Showing posts from September, 2013

Salad Days: Salad Rescue In Progress

Sometimes I'm a totally rubbish gardener ;)

I sorted out the holiday watering for all of my plants except the seeds I'd sown in modules for winter salads. All that warm weather whilst we were away sent them to their doom.

I turned to my Cheat's Salad Guide, where Anna had recommended Delfland nurseries, a company which she'd found to be very good for vegetable plant supplies. Unlike most plant suppliers you can mix and match varieties to suit your needs as well as opting for their designated selection.

Looking at their website last Friday, I couldn't find which salad leaves were on offer for September, and so left a customer enquiry. They cleverly looked a bit further into my email address, spotted Veg Plotting and kindly offered some samples for me to try.*

A lovely well-packed box of 60 healthy organic plants arrived on Wednesday - 10 plants each of lamb's lettuce, land cress, 2 x lettuces (Winter Density and Arctic King), rocket and winter purslane. They…

Unusual Front Gardens #14: The Lawn

This sign at Paddington  - at the entrance to the cafe and and shopping area at the front of the station - always makes me smile as it's nothing like a lawn! A couple of trips to London this week served to remind me to find out more. Is there an historical reason for its name, or did someone who worked in the railway industry have a wry sense of humour when naming it? Let's see...

As you know, a lawn is still seen as a must-have for many of our our front gardens, though hardscaping is a common replacement nowadays due to our ever shrinking plots. I think something similar may have happened in the case of the station, though for cafes and shops rather than parking. Perhaps a previous use of the land before the station was built in the mid 19th century might have inspired the naming of The Lawn?

Step One: The Evidence

Paddington station has Grade I listed status and from its listing information I found the area known as the The Lawn dates back to the 1930s, when it was construct…

First Fresh Fig

My fig tree ('Brown turkey') has exploded into life this year and I hear it's happened to other blogging pals too. I don't quite know why that is, but for mine it's because I'd earmarked it for the compost heap ;) It had around 8 years of being a few sad twigs hidden amongst my sunflower 'Lemon Queen', and until now it really wasn't pulling its weight.

As you can see it's now pushed the sunflowers aside to show off its foliage. And this is from a fig tree which is planted in a pot just 16 inches across. Figs like their roots to be confined but the soil by next door's garage was just a little bit too shallow for it, hence the pot. What a difference a year makes - it's quite a fine specimen now isn't it?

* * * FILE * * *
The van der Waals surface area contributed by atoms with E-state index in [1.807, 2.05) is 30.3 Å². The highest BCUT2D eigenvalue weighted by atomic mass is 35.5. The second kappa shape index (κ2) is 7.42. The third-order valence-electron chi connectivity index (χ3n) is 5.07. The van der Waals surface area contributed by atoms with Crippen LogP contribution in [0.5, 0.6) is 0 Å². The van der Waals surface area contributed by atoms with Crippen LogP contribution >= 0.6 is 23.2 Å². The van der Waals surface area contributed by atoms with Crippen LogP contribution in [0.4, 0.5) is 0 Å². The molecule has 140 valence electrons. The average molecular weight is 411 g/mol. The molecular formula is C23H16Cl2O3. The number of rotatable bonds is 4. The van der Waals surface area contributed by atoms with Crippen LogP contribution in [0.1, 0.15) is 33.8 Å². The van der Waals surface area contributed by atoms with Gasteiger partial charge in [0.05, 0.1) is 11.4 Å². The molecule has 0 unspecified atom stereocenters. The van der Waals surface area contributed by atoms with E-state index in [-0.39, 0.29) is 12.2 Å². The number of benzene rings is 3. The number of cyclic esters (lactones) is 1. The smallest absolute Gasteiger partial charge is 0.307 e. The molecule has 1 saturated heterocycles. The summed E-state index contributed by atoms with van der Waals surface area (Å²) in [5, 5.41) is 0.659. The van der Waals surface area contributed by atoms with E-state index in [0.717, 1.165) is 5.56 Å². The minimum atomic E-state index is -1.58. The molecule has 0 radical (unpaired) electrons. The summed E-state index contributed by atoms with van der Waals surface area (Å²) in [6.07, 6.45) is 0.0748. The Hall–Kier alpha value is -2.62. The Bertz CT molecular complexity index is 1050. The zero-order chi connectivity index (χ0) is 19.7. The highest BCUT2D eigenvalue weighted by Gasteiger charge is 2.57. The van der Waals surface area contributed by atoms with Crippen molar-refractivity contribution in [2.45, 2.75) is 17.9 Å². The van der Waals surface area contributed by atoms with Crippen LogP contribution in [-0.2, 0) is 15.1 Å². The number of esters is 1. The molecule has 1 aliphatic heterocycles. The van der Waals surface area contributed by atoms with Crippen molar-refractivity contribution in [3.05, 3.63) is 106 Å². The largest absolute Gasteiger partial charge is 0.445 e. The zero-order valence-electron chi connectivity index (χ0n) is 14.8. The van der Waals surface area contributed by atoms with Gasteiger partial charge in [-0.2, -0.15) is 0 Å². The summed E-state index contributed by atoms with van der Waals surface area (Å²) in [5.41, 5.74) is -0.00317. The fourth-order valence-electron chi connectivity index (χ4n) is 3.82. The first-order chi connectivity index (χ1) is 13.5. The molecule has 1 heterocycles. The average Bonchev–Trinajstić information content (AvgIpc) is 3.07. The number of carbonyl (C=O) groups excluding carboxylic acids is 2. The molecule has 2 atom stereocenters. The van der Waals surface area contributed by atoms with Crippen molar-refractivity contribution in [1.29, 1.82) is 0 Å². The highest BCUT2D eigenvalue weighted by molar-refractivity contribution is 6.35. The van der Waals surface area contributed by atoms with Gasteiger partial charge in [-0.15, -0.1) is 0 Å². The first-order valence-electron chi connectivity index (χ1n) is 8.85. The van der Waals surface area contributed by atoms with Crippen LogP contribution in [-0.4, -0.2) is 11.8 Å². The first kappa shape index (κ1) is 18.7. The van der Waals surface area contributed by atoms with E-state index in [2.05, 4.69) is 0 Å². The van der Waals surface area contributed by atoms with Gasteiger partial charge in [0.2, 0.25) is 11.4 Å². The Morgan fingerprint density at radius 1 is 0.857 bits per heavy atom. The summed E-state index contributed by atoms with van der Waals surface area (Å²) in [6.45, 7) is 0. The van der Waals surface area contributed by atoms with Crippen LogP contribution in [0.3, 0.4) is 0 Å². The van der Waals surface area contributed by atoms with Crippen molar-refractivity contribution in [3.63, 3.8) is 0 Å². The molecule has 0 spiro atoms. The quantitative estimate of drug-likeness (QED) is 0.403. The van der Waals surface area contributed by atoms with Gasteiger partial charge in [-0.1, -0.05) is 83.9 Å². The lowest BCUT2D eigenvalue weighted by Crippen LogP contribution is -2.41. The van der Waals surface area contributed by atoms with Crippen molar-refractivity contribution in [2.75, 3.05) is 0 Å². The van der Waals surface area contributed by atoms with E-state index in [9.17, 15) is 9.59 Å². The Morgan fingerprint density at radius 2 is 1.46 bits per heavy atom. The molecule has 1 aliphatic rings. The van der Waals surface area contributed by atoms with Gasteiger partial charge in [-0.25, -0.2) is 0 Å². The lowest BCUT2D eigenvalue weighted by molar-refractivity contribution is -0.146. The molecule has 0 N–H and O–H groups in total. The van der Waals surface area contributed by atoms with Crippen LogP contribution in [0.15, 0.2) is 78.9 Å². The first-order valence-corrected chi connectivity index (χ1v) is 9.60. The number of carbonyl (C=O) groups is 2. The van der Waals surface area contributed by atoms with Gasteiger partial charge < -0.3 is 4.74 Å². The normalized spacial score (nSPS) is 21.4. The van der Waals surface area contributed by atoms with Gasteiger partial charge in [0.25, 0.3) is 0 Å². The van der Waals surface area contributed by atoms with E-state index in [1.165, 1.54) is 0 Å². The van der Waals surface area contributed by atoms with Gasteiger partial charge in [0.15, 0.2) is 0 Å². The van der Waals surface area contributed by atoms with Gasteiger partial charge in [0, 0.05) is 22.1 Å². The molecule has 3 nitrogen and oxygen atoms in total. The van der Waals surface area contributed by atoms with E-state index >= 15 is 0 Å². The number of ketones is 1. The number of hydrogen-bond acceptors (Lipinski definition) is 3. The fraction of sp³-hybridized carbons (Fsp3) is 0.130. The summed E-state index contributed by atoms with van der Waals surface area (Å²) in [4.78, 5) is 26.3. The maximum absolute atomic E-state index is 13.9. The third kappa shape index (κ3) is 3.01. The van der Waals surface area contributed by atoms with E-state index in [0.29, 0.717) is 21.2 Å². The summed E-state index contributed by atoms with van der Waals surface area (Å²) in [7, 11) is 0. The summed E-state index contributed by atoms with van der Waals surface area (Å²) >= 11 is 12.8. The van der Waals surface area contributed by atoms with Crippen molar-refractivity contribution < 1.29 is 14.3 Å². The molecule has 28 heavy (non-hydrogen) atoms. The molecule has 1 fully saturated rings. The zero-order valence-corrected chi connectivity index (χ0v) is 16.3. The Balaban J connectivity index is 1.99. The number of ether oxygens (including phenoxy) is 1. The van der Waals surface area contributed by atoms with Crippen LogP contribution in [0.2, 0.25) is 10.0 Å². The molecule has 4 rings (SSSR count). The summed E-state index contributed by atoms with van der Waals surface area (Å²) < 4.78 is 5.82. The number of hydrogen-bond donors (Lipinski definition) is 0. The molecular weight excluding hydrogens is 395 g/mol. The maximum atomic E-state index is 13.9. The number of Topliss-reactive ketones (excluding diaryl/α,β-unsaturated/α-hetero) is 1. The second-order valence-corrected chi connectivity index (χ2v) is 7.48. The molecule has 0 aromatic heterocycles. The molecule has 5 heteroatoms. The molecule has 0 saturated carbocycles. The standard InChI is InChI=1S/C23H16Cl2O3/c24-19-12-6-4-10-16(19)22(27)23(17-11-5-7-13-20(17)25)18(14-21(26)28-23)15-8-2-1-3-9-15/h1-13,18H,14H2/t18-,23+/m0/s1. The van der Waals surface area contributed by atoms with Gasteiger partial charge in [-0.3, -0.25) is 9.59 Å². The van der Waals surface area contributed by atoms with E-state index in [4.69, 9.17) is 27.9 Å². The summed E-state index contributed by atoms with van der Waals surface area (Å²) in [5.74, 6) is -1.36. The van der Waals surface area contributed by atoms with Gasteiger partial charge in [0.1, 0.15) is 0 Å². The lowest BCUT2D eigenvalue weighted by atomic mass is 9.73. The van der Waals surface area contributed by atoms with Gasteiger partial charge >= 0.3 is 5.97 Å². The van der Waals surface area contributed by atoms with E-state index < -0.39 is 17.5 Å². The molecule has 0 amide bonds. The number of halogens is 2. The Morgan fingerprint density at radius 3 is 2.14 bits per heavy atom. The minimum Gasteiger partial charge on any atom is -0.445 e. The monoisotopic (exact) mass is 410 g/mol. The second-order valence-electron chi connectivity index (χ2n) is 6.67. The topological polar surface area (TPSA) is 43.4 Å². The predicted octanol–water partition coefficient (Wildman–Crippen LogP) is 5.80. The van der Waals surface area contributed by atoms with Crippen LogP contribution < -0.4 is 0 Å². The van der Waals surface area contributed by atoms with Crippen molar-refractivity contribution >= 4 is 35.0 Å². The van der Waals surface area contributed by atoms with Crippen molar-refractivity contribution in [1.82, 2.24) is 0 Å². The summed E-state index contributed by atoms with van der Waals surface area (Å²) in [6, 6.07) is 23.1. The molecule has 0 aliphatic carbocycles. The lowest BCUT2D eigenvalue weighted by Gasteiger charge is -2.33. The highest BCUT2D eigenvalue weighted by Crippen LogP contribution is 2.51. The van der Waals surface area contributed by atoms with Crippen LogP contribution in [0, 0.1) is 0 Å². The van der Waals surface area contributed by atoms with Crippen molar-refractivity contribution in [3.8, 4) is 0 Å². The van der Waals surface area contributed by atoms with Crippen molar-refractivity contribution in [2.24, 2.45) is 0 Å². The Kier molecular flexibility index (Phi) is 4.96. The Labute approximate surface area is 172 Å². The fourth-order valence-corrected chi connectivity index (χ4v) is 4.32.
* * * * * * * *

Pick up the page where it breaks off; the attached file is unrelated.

My fig also had another surprise up its sleeve: its first proper fruits. Until now it's just borne tiny ones, but as you can see, this year I have figs of edible quality (and a bit of a rude looking photograph!). I thought long an…

Against the Odds: Discovering Granby Park

Unlike many capital cities, it's very easy to step off the tourist trail and find the real heart of Dublin. Granby Park is just two blocks away from O'Connell Street - one of the most famous and busiest thoroughfares in the city - and was a welcome surprise discovery during our holiday in Ireland.

In 2003, I spent 10 days in Dublin as a volunteer for the Special Olympics. At the time the Celtic Tiger was in full roar and I worked and lived amongst Irish people during one of their proudest moments. Those of you who experienced 2012's Olympics and Paralympics will know what the palpable excitement of an entire nation is like.

10 years later, the Celtic Tiger is sleeping and many sites earmarked for development are derelict, just like the one currently hosting Granby Park. The word 'derelict' is my deliberate choice, because in some quarters its use in respect to these sites is contentious.

But for one site and for one month only there's an exciting transformatio…

Postcard From Ireland

For once we managed to get abroad for our main holiday this year, by taking a cottage for 2 weeks in Ireland - in County Wicklow (just 30 miles or so south of Dublin) to be precise. It's always interesting to visit a country with a shared heritage to your own, to gain a different perspective on common history and to experience subtle differences in a familiar way of life.

Our last minute destination was akin to choosing somewhere with a hatpin - what was available in early September which looked interesting. I did no research whatsoever (unusual!) and I had no idea until we arrived that Wicklow calls itself the 'Garden of Ireland'. We could have visited a different garden every day and still have enough left over to fill 2 weeks more - and then some. I had to ration myself to just a few as it was NAH's holiday too.

We were lucky with the weather, which is just as well as County Wicklow is very much an outdoors kind of place. We were just a couple of miles away from th…

GBBD: Instant Sunshine

We've got back from 2 weeks in sunny Ireland just in time for me to take this picture of Rudbeckia 'Little Goldstar' before the first storm of autumn hits us this morning. It illustrates perfectly how the use of yellow in the garden really helps to lift the gloom - it was so dark when I took this photo our little outdoor light came on when I went past. That was at 9am!

This Rudbeckia is smaller than most of its clan - reaching just over a foot tall and with a similar spread - so it's perfect for the front of the border. Bees love it and it flowers from July until October, so I love it too. The label says plant in full sun or partial shade, but I saw some interesting uses of R. 'Goldsturm' in deeper shade whilst I was on holiday. More on that to come...

I hope you enjoy this little bit of 'instant sunshine' in what promises to be some challenging weather for gardening today. It looks like I have the perfect excuse to look through my holiday photos inste…

Unusual Front Gardens #13: Green Roof